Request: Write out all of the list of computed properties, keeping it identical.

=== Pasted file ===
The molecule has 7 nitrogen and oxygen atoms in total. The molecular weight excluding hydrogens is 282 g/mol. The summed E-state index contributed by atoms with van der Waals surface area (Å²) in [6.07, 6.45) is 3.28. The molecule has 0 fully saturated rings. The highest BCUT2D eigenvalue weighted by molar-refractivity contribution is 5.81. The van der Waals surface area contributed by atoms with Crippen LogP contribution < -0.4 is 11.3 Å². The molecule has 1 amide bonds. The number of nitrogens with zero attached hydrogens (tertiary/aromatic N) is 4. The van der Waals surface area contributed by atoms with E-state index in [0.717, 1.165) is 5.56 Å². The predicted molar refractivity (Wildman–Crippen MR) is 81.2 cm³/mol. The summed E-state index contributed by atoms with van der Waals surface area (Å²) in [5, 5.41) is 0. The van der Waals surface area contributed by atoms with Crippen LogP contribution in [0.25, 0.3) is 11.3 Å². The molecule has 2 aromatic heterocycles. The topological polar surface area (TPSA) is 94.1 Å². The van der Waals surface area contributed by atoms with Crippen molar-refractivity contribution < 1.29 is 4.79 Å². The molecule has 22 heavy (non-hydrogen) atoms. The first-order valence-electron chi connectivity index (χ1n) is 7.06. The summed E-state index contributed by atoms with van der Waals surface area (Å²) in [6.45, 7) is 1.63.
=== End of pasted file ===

The molecule has 7 nitrogen and oxygen atoms in total. The molecular weight excluding hydrogens is 282 g/mol. The summed E-state index contributed by atoms with van der Waals surface area (Å²) in [6.07, 6.45) is 3.28. The molecule has 0 fully saturated rings. The highest BCUT2D eigenvalue weighted by molar-refractivity contribution is 5.81. The van der Waals surface area contributed by atoms with Crippen LogP contribution < -0.4 is 11.3 Å². The molecule has 1 amide bonds. The number of nitrogens with zero attached hydrogens (tertiary/aromatic N) is 4. The van der Waals surface area contributed by atoms with E-state index in [0.717, 1.165) is 5.56 Å². The predicted molar refractivity (Wildman–Crippen MR) is 81.2 cm³/mol. The summed E-state index contributed by atoms with van der Waals surface area (Å²) in [5, 5.41) is 0. The van der Waals surface area contributed by atoms with Crippen LogP contribution in [0.25, 0.3) is 11.3 Å². The molecule has 2 aromatic heterocycles. The topological polar surface area (TPSA) is 94.1 Å². The van der Waals surface area contributed by atoms with Crippen molar-refractivity contribution < 1.29 is 4.79 Å². The molecule has 22 heavy (non-hydrogen) atoms. The first-order valence-electron chi connectivity index (χ1n) is 7.06. The summed E-state index contributed by atoms with van der Waals surface area (Å²) in [6.45, 7) is 1.63.